By Ken Creeger
My father was a tool man. He loved his tools and used them every day in his work and when needed at home. They fit perfectly in his hands and were extensions of his fingers. A talented self-taught mechanic, he could fix nearly anything mechanical, including diagnosing a car’s troubles by simply listening to its engine while running or attempting to start it. Now that he has passed seven years ago, I am still in awe over how few tools he needed for his job and around the house. Just a few basic tools could work on and fix anything.
Born shortly before the Great Depression, at 2 1/2 pounds, he was given a slight chance to survive. He was one of six, the second youngest. The family had little at that time but still managed to thrive. Drafted into WWII, the Army recognized his mechanical talent and assigned him to a tank unit’s maintenance depot. He spent 16 months in France. My father and all of my uncles (14 in total) served during WWII, and all returned home safely. I thank G-d every day that I avoided the Depression and wasn’t forced to serve overseas. I admit I am a softy and would not have survived.
After discharge from the Army, Dad partnered with his oldest brother and opened a gas station/laundromat. Naturally they needed tools to perform repairs and maintain the washers and dryers. This partnership and business lasted until 1968 when urban rioting destroyed many small businesses across the country. During this time, many tools were lost or stolen. Dad and his brother went back a few days after and recovered what they could, locked the doors and never returned.
Back in the ’40s and ’50s, there were few tools to buy for the small business owner. All were hand tools such as basic screw drivers, wrenches, sockets and plyers. Expensive machinery was available for purchase, but the brothers were conservative and referred that work out. Compared to today’s countless options of power tools of every conceivable type, there is just no comparison. I still wonder how Dad did all his work with just the basic tools.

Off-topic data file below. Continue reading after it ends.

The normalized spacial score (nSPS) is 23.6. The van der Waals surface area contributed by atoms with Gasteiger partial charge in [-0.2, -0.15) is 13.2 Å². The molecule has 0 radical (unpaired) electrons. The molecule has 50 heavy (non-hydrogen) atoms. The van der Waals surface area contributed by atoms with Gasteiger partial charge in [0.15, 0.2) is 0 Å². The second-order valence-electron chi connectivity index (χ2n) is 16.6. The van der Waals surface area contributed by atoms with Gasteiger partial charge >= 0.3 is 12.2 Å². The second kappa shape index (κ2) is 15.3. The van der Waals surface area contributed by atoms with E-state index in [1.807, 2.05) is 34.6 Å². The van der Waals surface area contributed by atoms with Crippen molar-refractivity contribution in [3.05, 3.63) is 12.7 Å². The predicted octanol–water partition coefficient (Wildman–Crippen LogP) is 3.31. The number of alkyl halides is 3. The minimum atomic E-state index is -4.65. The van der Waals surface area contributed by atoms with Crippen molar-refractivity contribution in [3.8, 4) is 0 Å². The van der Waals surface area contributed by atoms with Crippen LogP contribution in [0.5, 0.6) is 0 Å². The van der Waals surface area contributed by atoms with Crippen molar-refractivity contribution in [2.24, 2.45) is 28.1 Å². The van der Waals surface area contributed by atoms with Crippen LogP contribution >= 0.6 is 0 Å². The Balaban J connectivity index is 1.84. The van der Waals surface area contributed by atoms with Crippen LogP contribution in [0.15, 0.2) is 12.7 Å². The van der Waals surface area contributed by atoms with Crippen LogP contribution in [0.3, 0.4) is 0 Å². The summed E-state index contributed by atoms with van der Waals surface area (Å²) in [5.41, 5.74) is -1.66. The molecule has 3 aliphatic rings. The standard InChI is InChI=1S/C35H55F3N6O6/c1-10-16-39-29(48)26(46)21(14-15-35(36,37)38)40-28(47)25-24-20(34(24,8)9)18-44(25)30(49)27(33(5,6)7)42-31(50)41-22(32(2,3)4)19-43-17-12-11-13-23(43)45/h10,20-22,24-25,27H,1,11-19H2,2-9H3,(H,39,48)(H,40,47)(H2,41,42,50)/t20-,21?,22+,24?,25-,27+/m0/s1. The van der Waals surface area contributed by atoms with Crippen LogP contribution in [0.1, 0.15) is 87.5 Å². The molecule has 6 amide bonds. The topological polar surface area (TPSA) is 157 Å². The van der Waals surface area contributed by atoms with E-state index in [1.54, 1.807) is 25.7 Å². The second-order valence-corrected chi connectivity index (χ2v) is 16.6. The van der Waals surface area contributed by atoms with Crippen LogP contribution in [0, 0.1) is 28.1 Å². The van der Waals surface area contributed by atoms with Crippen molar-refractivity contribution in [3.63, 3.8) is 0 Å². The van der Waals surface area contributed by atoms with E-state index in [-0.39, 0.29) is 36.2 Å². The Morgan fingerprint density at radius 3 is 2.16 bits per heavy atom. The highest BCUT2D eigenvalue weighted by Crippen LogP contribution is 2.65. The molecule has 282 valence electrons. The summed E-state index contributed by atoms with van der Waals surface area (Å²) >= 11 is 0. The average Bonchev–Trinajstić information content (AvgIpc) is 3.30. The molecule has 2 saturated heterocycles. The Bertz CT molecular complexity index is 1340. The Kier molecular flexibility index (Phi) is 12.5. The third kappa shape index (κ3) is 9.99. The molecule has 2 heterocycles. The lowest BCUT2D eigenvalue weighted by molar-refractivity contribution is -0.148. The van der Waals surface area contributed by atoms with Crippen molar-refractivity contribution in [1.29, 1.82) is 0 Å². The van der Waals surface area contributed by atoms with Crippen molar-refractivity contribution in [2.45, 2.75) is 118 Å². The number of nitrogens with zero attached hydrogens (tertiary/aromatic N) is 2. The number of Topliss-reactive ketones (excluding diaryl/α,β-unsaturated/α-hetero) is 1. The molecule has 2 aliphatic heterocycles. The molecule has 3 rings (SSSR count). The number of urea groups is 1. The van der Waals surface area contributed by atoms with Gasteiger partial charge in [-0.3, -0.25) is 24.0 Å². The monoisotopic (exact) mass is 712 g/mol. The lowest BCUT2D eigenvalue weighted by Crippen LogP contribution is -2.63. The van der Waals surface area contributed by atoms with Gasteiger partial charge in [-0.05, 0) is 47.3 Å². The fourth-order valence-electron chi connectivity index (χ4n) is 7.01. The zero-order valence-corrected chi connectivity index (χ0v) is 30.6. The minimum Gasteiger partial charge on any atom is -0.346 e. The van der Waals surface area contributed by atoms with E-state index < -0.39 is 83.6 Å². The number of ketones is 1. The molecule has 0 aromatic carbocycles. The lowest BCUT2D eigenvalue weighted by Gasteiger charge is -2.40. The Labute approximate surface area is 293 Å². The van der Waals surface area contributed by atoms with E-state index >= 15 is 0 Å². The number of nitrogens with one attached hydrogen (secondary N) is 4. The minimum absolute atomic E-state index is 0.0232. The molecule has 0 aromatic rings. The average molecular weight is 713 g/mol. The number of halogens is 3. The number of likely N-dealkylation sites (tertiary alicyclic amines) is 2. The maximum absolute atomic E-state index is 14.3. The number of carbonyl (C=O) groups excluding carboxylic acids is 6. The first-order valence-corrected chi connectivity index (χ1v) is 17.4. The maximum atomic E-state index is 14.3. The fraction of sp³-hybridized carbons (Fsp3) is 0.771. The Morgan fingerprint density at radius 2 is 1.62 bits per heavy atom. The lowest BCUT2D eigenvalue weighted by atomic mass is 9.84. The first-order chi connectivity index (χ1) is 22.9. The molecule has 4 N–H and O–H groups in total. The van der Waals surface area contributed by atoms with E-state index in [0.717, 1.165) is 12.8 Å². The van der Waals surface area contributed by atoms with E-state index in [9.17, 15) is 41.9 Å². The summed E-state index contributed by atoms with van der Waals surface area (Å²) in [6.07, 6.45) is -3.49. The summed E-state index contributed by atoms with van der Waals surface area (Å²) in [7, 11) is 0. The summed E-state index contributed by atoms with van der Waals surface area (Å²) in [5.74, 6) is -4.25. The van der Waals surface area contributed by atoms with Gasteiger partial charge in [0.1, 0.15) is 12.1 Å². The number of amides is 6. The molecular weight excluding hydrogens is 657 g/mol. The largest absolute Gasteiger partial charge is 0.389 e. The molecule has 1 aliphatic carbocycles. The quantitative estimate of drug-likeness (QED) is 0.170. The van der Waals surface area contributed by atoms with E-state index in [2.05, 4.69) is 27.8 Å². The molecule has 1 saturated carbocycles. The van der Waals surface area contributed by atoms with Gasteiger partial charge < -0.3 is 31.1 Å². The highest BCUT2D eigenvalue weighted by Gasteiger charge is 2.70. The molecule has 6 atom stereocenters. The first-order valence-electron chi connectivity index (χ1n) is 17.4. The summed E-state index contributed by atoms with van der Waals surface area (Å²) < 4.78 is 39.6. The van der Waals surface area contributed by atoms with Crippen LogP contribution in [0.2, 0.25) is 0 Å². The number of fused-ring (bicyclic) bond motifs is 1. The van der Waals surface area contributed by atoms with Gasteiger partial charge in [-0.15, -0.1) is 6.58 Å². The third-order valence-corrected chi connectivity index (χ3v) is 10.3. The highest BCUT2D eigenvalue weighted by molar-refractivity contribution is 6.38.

When I worked summers with him, I remember the cars and other machinery were simply made with few options and even fewer complications. Changing spark plugs and a belt or two, checking the fluids and battery, fixing flat tires, adjusting carburetors and timing belts. Of course, we pumped gas at 29.9¢ per gallon!
The basic tools were all we needed. Dad would throw the old toolbox in the trunk of our car in case tools were needed during our annual drive to the shore, as I do today. They were and remain a part of the family.
The screwdrivers were either flat edge or Phillips, large, medium and small. Today the choices of tips and sizes are endless, power assisted or not. Just walk down any tool aisle at a home store and you will quickly understand my point. Cars and appliances today are overly complex, requiring a degree in computer science to work on. After a Sunday dinner we would often take a peek under the hood of my new car in amazement and wonder how they repair cars today.
I’ve since inherited most of Dad’s tools. After giving some away to nephews and my sons, I’ve tried to mix them in with my more modern ones, but they seem to belong in a toolbox all to themselves, from an earlier generation. I could never throw them away since they were made to last a very long time and so they have. Those tools put myself and my two siblings through college and hold many memories. I keep coming back to them, grabbing one over my modern collection when I need to fix a leaky faucet, loose battery connection or dryer vent. At times I even gravitate towards them and wonder how Dad would approach my latest problem. But I can always rest assured that his reliable old tools will keep performing for me and my sons for many years to come.
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